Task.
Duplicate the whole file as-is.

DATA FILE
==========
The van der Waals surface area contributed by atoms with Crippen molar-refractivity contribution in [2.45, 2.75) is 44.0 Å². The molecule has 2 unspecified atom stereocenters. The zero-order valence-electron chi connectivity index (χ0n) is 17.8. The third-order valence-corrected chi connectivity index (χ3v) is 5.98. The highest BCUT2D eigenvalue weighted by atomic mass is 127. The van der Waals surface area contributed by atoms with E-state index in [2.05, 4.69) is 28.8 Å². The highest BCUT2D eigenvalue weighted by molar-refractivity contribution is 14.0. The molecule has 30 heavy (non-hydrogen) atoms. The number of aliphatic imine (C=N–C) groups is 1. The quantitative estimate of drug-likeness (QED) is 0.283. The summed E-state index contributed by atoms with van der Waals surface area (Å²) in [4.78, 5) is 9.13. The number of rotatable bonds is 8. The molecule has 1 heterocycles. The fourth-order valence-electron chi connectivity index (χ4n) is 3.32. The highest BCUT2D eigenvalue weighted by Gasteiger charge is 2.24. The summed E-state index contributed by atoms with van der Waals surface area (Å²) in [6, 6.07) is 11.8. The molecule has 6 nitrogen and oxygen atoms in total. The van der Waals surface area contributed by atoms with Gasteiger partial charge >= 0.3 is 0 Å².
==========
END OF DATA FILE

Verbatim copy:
The van der Waals surface area contributed by atoms with Crippen molar-refractivity contribution in [2.45, 2.75) is 44.0 Å². The molecule has 2 unspecified atom stereocenters. The zero-order valence-electron chi connectivity index (χ0n) is 17.8. The third-order valence-corrected chi connectivity index (χ3v) is 5.98. The highest BCUT2D eigenvalue weighted by atomic mass is 127. The van der Waals surface area contributed by atoms with E-state index in [2.05, 4.69) is 28.8 Å². The highest BCUT2D eigenvalue weighted by molar-refractivity contribution is 14.0. The molecule has 30 heavy (non-hydrogen) atoms. The number of aliphatic imine (C=N–C) groups is 1. The quantitative estimate of drug-likeness (QED) is 0.283. The summed E-state index contributed by atoms with van der Waals surface area (Å²) in [4.78, 5) is 9.13. The number of rotatable bonds is 8. The molecule has 1 heterocycles. The fourth-order valence-electron chi connectivity index (χ4n) is 3.32. The highest BCUT2D eigenvalue weighted by Gasteiger charge is 2.24. The summed E-state index contributed by atoms with van der Waals surface area (Å²) in [6, 6.07) is 11.8. The molecule has 6 nitrogen and oxygen atoms in total. The van der Waals surface area contributed by atoms with Gasteiger partial charge >= 0.3 is 0 Å².